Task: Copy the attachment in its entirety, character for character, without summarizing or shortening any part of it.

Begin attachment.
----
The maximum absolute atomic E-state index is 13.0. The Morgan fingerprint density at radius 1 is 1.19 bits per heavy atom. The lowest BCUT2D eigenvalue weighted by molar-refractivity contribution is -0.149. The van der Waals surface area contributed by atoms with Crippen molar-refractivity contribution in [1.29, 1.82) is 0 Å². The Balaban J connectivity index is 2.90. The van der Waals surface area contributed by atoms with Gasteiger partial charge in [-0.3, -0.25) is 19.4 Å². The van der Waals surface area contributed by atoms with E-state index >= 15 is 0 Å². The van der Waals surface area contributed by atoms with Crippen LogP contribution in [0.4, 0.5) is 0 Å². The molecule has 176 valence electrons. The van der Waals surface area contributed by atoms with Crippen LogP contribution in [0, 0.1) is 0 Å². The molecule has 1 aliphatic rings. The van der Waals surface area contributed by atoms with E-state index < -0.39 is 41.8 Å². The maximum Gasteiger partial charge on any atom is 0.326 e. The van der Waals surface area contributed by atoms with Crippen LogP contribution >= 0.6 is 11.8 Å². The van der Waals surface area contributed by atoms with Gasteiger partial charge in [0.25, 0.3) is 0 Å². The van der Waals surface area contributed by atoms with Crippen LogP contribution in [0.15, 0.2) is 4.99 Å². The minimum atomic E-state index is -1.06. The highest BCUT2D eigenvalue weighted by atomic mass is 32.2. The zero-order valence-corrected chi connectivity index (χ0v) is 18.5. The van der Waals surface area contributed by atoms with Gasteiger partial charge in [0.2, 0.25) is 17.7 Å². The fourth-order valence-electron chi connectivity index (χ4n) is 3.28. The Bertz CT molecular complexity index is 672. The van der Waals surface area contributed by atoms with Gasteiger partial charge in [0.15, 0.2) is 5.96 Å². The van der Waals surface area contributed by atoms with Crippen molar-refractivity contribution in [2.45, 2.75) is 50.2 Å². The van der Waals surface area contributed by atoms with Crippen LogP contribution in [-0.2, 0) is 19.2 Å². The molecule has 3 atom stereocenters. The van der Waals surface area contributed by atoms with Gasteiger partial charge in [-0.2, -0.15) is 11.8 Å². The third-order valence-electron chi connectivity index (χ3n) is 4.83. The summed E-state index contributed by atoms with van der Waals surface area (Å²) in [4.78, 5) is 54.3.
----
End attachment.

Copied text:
The maximum absolute atomic E-state index is 13.0. The Morgan fingerprint density at radius 1 is 1.19 bits per heavy atom. The lowest BCUT2D eigenvalue weighted by molar-refractivity contribution is -0.149. The van der Waals surface area contributed by atoms with Crippen molar-refractivity contribution in [1.29, 1.82) is 0 Å². The Balaban J connectivity index is 2.90. The van der Waals surface area contributed by atoms with Gasteiger partial charge in [-0.3, -0.25) is 19.4 Å². The van der Waals surface area contributed by atoms with E-state index >= 15 is 0 Å². The van der Waals surface area contributed by atoms with Crippen LogP contribution in [0.4, 0.5) is 0 Å². The molecule has 176 valence electrons. The van der Waals surface area contributed by atoms with Crippen LogP contribution in [0, 0.1) is 0 Å². The molecule has 1 aliphatic rings. The van der Waals surface area contributed by atoms with E-state index < -0.39 is 41.8 Å². The maximum Gasteiger partial charge on any atom is 0.326 e. The van der Waals surface area contributed by atoms with Crippen LogP contribution >= 0.6 is 11.8 Å². The van der Waals surface area contributed by atoms with Gasteiger partial charge in [0.25, 0.3) is 0 Å². The van der Waals surface area contributed by atoms with Crippen LogP contribution in [0.15, 0.2) is 4.99 Å². The minimum atomic E-state index is -1.06. The highest BCUT2D eigenvalue weighted by atomic mass is 32.2. The zero-order valence-corrected chi connectivity index (χ0v) is 18.5. The van der Waals surface area contributed by atoms with Gasteiger partial charge in [0.2, 0.25) is 17.7 Å². The fourth-order valence-electron chi connectivity index (χ4n) is 3.28. The Bertz CT molecular complexity index is 672. The van der Waals surface area contributed by atoms with Gasteiger partial charge in [0.15, 0.2) is 5.96 Å². The van der Waals surface area contributed by atoms with Crippen molar-refractivity contribution in [2.45, 2.75) is 50.2 Å². The van der Waals surface area contributed by atoms with Crippen LogP contribution in [-0.2, 0) is 19.2 Å². The molecule has 3 atom stereocenters. The van der Waals surface area contributed by atoms with Gasteiger partial charge in [-0.2, -0.15) is 11.8 Å². The third-order valence-electron chi connectivity index (χ3n) is 4.83. The summed E-state index contributed by atoms with van der Waals surface area (Å²) in [4.78, 5) is 54.3.